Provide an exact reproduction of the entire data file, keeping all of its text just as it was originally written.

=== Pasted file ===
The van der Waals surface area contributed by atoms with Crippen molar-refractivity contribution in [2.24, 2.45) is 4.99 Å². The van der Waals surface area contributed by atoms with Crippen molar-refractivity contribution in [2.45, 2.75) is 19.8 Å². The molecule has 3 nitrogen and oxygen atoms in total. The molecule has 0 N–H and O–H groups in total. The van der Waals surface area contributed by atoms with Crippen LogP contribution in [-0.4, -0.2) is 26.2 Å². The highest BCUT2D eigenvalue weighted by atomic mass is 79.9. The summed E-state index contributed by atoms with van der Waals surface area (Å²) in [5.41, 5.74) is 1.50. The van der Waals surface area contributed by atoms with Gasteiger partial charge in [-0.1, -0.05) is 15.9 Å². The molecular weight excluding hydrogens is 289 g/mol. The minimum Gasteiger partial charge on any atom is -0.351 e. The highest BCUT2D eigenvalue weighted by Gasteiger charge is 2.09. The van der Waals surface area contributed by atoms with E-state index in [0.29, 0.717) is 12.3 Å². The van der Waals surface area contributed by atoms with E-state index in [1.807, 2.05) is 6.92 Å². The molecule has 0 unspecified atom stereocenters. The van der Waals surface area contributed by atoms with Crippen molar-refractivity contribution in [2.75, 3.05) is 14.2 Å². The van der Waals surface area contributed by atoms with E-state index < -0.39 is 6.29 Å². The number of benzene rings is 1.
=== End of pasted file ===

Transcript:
The van der Waals surface area contributed by atoms with Crippen molar-refractivity contribution in [2.24, 2.45) is 4.99 Å². The van der Waals surface area contributed by atoms with Crippen molar-refractivity contribution in [2.45, 2.75) is 19.8 Å². The molecule has 3 nitrogen and oxygen atoms in total. The molecule has 0 N–H and O–H groups in total. The van der Waals surface area contributed by atoms with Crippen LogP contribution in [-0.4, -0.2) is 26.2 Å². The highest BCUT2D eigenvalue weighted by atomic mass is 79.9. The summed E-state index contributed by atoms with van der Waals surface area (Å²) in [5.41, 5.74) is 1.50. The van der Waals surface area contributed by atoms with Gasteiger partial charge in [-0.1, -0.05) is 15.9 Å². The molecular weight excluding hydrogens is 289 g/mol. The minimum Gasteiger partial charge on any atom is -0.351 e. The highest BCUT2D eigenvalue weighted by Gasteiger charge is 2.09. The van der Waals surface area contributed by atoms with E-state index in [0.29, 0.717) is 12.3 Å². The van der Waals surface area contributed by atoms with E-state index in [1.807, 2.05) is 6.92 Å². The molecule has 0 unspecified atom stereocenters. The van der Waals surface area contributed by atoms with Crippen molar-refractivity contribution in [2.75, 3.05) is 14.2 Å². The van der Waals surface area contributed by atoms with E-state index < -0.39 is 6.29 Å². The number of benzene rings is 1.